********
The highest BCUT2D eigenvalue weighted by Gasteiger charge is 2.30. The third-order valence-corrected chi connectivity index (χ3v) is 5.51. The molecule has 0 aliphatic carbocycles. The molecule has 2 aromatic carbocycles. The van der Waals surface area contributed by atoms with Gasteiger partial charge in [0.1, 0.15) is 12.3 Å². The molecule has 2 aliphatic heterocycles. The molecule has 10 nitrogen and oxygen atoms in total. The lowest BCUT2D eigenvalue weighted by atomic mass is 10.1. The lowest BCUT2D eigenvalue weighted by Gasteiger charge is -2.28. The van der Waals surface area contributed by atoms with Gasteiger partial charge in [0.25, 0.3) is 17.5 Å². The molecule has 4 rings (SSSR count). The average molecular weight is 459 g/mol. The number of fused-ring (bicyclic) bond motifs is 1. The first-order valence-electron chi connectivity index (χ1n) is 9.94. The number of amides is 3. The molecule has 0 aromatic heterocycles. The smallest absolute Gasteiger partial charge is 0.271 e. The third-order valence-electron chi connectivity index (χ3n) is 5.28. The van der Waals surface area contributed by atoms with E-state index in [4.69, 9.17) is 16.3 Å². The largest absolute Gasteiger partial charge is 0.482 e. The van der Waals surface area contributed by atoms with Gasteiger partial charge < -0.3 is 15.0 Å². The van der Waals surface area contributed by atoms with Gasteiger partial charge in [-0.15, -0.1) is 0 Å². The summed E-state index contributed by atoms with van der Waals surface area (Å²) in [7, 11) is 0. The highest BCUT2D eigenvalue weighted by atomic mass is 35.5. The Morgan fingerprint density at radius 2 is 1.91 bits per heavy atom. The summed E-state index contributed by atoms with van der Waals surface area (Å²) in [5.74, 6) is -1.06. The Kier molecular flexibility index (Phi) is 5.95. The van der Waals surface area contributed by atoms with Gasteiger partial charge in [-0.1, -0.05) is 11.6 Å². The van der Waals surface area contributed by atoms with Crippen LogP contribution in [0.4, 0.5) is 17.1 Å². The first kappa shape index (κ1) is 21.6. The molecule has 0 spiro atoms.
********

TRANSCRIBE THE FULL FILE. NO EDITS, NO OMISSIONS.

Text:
The highest BCUT2D eigenvalue weighted by Gasteiger charge is 2.30. The third-order valence-corrected chi connectivity index (χ3v) is 5.51. The molecule has 0 aliphatic carbocycles. The molecule has 2 aromatic carbocycles. The van der Waals surface area contributed by atoms with Gasteiger partial charge in [0.1, 0.15) is 12.3 Å². The molecule has 2 aliphatic heterocycles. The molecule has 10 nitrogen and oxygen atoms in total. The lowest BCUT2D eigenvalue weighted by atomic mass is 10.1. The lowest BCUT2D eigenvalue weighted by Gasteiger charge is -2.28. The van der Waals surface area contributed by atoms with Gasteiger partial charge in [0.25, 0.3) is 17.5 Å². The molecule has 4 rings (SSSR count). The average molecular weight is 459 g/mol. The number of fused-ring (bicyclic) bond motifs is 1. The first-order valence-electron chi connectivity index (χ1n) is 9.94. The number of amides is 3. The molecule has 0 aromatic heterocycles. The smallest absolute Gasteiger partial charge is 0.271 e. The third-order valence-electron chi connectivity index (χ3n) is 5.28. The van der Waals surface area contributed by atoms with E-state index in [4.69, 9.17) is 16.3 Å². The largest absolute Gasteiger partial charge is 0.482 e. The van der Waals surface area contributed by atoms with Gasteiger partial charge < -0.3 is 15.0 Å². The van der Waals surface area contributed by atoms with Gasteiger partial charge in [-0.15, -0.1) is 0 Å². The summed E-state index contributed by atoms with van der Waals surface area (Å²) in [7, 11) is 0. The highest BCUT2D eigenvalue weighted by atomic mass is 35.5. The Morgan fingerprint density at radius 2 is 1.91 bits per heavy atom. The summed E-state index contributed by atoms with van der Waals surface area (Å²) in [5.74, 6) is -1.06. The Kier molecular flexibility index (Phi) is 5.95. The van der Waals surface area contributed by atoms with Gasteiger partial charge in [-0.1, -0.05) is 11.6 Å². The van der Waals surface area contributed by atoms with Crippen LogP contribution in [0.4, 0.5) is 17.1 Å². The first kappa shape index (κ1) is 21.6. The molecule has 0 spiro atoms.